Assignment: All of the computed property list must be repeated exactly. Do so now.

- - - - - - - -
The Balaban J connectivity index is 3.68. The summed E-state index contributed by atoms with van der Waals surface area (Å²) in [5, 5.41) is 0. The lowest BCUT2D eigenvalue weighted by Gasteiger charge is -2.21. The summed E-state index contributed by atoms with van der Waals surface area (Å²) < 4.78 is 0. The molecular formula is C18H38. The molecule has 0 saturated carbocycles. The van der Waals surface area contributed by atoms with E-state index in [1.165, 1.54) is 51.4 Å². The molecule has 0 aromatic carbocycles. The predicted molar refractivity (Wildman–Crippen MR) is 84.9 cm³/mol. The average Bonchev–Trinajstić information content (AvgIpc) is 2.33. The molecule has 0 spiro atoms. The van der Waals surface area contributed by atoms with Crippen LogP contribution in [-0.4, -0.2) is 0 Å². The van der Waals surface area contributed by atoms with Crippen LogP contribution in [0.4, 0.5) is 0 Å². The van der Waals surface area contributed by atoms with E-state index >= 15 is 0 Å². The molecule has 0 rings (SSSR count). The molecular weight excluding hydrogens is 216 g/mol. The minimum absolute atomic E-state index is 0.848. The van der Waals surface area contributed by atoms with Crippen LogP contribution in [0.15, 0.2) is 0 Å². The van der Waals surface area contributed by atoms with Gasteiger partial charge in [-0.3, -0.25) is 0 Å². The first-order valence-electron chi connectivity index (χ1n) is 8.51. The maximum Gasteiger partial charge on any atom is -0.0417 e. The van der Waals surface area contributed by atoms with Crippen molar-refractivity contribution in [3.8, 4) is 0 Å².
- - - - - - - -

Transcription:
The Balaban J connectivity index is 3.68. The summed E-state index contributed by atoms with van der Waals surface area (Å²) in [5, 5.41) is 0. The lowest BCUT2D eigenvalue weighted by Gasteiger charge is -2.21. The summed E-state index contributed by atoms with van der Waals surface area (Å²) < 4.78 is 0. The molecular formula is C18H38. The molecule has 0 saturated carbocycles. The van der Waals surface area contributed by atoms with E-state index in [1.165, 1.54) is 51.4 Å². The molecule has 0 aromatic carbocycles. The predicted molar refractivity (Wildman–Crippen MR) is 84.9 cm³/mol. The average Bonchev–Trinajstić information content (AvgIpc) is 2.33. The molecule has 0 spiro atoms. The van der Waals surface area contributed by atoms with Crippen LogP contribution in [-0.4, -0.2) is 0 Å². The van der Waals surface area contributed by atoms with Crippen LogP contribution in [0.4, 0.5) is 0 Å². The van der Waals surface area contributed by atoms with E-state index >= 15 is 0 Å². The molecule has 0 rings (SSSR count). The molecular weight excluding hydrogens is 216 g/mol. The minimum absolute atomic E-state index is 0.848. The van der Waals surface area contributed by atoms with Crippen LogP contribution in [0.15, 0.2) is 0 Å². The van der Waals surface area contributed by atoms with Gasteiger partial charge in [-0.3, -0.25) is 0 Å². The first-order valence-electron chi connectivity index (χ1n) is 8.51. The maximum Gasteiger partial charge on any atom is -0.0417 e. The van der Waals surface area contributed by atoms with Crippen molar-refractivity contribution in [3.8, 4) is 0 Å².